Accelerations and Decelerations are obtained by counting the number of transient increases and decreases from the RBL, that are bpm and last for 10s or more [7]. Accelerations indicate adequate blood delivery and are reassuring for medical practitioners. Decelerations result from physiological provocation (compromised oxygenation resulting from uterine contractions). If Decelerations do not recover (the absence of Accelerations), this can indicate the presence of umbilical cord compression, foetal hypoxia or metabolic acidosis [8].

STV is calculated as the average of 2.5 second blocks in the signal averaged over the duration of the signal. While, LTV describes the difference between the minimum and maximum value in a 60 second block averaged over the duration of the signal. The presence of both STV and LTV describe normal cardiac function [9]. If STV or LTV decreases or is absent, this could indicate the onset of an adverse pathological outcome [10].

FIGO features represent the morphological structure of the FHR signal and are the visual cues used by clinicians to monitor the foetus. Non-linear features (not easily identifiable through human visual inspection) obtained from the FHR signal have also been considered. These include Root Mean Squares (RMS) and Sample Entropy (SampEn) and have been widely adopted in antepartum and intrapartum studies to describe the non-visual patterns contained in the FHR [11], [12]. RMS measures the magnitude of the varying quantity while Sample entropy represents the non-linear dynamics and loss of complexity in the FHR, which is an indicator for foetal hypoxia and metabolic-acidosis detection [13].

Frequency representations, via Fast Fourier Transform (FFT)

[14] and Power Spectral Density (PSD) have also been widely reported in feature engineering to minimise signal quality variations [15]. In FHR analysis, frequency features have been reported in [16]. While in other studies Peak Frequency (FPeak) derived from the PSD has been used in antepartum and intrapartum analysis to measure variability and normal sympathetic and parasympathetic function [17]. Poincaré plots, have also proven to be useful in heart rate variability studies [18]. While the box-counting dimension has allowed the dynamics of the FHR to be estimated [19] and to measure the morphological properties of a signal. Self-affinity measures derived from the FHR signals in classification tasks have also been useful in detecting pathological outcomes [20]. While, Detrend Fluctuation Analysis (DFA) is said to be a good indicator for the presence or absence of self-similarity [21].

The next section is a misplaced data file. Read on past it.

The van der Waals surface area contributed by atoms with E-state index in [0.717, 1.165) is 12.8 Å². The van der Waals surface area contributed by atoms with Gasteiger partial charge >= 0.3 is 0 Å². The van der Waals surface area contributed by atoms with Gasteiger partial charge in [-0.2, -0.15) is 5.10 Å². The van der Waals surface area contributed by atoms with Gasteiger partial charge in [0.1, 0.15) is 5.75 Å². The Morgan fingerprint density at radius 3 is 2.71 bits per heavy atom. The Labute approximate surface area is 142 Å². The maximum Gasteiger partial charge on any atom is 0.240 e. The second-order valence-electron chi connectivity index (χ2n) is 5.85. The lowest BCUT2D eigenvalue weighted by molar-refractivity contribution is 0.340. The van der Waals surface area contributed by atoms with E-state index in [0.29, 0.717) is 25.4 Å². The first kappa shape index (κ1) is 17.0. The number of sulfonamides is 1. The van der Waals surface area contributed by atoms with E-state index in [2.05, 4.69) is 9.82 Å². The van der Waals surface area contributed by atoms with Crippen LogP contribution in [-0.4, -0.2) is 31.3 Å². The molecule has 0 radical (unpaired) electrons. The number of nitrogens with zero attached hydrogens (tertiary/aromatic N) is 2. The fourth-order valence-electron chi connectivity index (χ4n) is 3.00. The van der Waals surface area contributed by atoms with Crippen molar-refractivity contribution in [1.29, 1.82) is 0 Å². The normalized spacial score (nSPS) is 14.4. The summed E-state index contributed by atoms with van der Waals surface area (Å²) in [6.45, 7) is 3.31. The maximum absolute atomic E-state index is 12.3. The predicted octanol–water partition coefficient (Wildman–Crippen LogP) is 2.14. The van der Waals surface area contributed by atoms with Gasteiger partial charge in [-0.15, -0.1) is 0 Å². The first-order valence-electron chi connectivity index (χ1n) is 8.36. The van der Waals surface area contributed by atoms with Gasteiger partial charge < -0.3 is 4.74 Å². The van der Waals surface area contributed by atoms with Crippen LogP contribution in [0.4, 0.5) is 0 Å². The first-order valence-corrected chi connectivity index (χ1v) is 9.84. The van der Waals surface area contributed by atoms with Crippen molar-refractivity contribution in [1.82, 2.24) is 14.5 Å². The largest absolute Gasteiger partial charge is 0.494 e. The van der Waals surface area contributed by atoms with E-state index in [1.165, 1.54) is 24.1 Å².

One of the fundamental problems with human CTG analysis is poor interpretation and high inter-intra-observer variability. In many cases, it is not easy to interpret CTG time-series traces and requires expert knowledge in signal processing. This has therefore made the prediction of neonatal outcomes challenging among healthcare professionals [22]. Computer scientists have investigated this problem using algorithms to automatically process CTG traces and train machine learning models. For example, Warrick et al. [23] developed a system to model FHR and Uterine Contraction (UC) signal pairs to estimate their dynamic relation [50]. The study showed that it was possible to detect approximately half of all pathological cases 1 hour and 40 min before delivery with a 7.5% false positive rate. While, Kessler et al. [24], using ST waveform analysis, were able to demonstrate timely intervention for caesarean section and vaginal deliveries. In [25]

Blix et al. trained and compared several machine learning models; a Decision Tree (DT), an Artificial Neural Network (ANN), and a Discriminant Analysis (DA) model. The ANN classifier produced the best results with 97.78% for accuracy. The Sensitivity and Specificity values were not provided making accuracy on its own an insufficient performance measure. While, Ocak et al.


evaluated an SVM and Genetic Algorithm (GA) classifier and reported 99.3% and 100% accuracies for normal and pathological delivery outcomes. Similar results were reported in